New EEP draft: Pinning operator ^ in patterns

Loïc Hoguin essen@REDACTED
Thu Jan 28 11:22:44 CET 2021

On 28/01/2021 10:57, zxq9 wrote:
> On 2021/01/28 18:25, Richard Carlsson wrote:
>> Den tors 28 jan. 2021 kl 07:19 skrev Nicolas Martyanoff 
>> <khaelin@REDACTED <mailto:khaelin@REDACTED>>:
>>     I really wish people who want to see a language go a different way
>>     just create
>>     a new language of their own instead of messing with what exists and
>>     is liked
>>     as it is. José Valim did it successfully with Elixir, so yes it is
>>     possible.
>> If the people who rely on Erlang for their businesses and their jobs 
>> have needs that are not fulfilled by the language as it is, then 
>> either the language can evolve or those users will eventually move to 
>> another language, either on Beam or on some other platform, leaving 
>> Erlang in the eternal maintenance realm of Cobol, with no new systems 
>> being written in it, and no new users apart from those dragged in to 
>> keep some old system running. Would you prefer that? If Ericsson and 
>> others found a way to transition to Elixir, for example, would anyone 
>> keep paying for maintenance of Erlang? At least Cobol has a lot of 
>> money behind it still. If evolution is possible, then it is always 
>> preferable to creating a competing dialect.
> Changes that move directly against one of the most basic core concepts 
> of the language are not only a disservice to existing codebases written 
> with those core concepts in mind, but also leaves homeless users who are 
> attracted to Erlang specifically because of those core concepts.

The result of this battle will not fundamentally change Erlang. This is 
just yet another experiment, like packages or parameterized modules 
were, which were both removed despite the popularity of parameterized 
modules at the time. (I believe Richard was behind the latter, by the way.)

The proposal does not suggest fundamentally changing Erlang either. 
Richard suggests that there could be further steps depending on how this 
one goes, but that's about it. Considering the feedback so far I 
consider it unlikely that this annotation would become mandatory unless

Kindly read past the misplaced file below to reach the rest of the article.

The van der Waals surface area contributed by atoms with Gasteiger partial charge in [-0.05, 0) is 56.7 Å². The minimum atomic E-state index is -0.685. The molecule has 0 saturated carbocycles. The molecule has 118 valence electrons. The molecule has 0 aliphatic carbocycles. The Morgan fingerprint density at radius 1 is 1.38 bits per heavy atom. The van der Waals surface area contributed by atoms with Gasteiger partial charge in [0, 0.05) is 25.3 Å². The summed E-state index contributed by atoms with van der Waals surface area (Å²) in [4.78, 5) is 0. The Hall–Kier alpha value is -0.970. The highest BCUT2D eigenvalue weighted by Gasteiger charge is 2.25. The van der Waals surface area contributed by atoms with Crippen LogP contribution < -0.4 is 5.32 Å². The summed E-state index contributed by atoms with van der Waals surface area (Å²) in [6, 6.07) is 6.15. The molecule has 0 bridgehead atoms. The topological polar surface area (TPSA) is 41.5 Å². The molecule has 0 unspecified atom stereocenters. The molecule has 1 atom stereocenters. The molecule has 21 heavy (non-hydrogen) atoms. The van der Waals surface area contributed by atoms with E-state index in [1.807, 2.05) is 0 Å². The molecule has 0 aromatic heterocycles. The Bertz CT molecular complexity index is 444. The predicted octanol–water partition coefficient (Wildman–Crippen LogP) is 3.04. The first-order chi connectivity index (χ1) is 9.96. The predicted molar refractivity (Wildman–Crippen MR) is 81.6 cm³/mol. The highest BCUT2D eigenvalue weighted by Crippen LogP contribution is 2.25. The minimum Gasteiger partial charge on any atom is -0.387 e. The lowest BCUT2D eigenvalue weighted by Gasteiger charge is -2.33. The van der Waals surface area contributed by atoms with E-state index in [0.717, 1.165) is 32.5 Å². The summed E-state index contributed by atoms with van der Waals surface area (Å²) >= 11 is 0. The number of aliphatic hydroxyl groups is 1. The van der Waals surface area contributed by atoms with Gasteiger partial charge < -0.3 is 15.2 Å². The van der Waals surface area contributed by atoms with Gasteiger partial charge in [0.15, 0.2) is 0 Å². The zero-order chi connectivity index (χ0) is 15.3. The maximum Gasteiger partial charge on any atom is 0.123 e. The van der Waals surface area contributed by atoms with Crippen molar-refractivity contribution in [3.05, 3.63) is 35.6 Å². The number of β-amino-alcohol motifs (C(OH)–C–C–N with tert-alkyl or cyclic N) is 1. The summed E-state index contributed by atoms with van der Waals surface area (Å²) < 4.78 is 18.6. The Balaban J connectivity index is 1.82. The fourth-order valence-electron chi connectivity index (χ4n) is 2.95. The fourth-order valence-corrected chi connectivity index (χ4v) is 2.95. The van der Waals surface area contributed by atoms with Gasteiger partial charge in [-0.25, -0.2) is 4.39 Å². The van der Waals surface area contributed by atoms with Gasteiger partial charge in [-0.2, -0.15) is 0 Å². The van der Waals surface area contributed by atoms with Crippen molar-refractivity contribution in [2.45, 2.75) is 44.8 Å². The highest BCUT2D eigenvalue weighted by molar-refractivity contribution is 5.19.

there's a strong benefit to be had at the compiler or VM level, which 
does not seem to be the case. I would say it's also unlikely at this 
point that it would be required by default, and that would likely be the 
case for a very long time as long as most of the code in the wild does 
not use the annotation.

On the other hand the proposal solves some real issues (small in numbers 
but seemingly large in time wasted) and a number of users would like a 
solution. I believe it would be a more appropriate use of everyone's 
time to try and solve the problem, instead of just fighting against this 
one solution for reasons unrelated to its merits.

I suggested both editor improvements (and yes this means having to use a 
LS or beefier IDEs, fine by me) or an additional lint step (something 
similar to +bin_opt_info), both of which have their merit and their 
flaws. I am sure there are other much better solutions waiting to be 
found. There are also other related issues that can be explored and 
fixed, such as

By the way, if annotations are going to be a thing, it might be a good 
idea to make them more general so we can annotate other things, such as 
"pure function" / "side effect function" or "local send" / "remote 
send". I would personally love to easily identify message sends to 
remote nodes.


Loïc Hoguin

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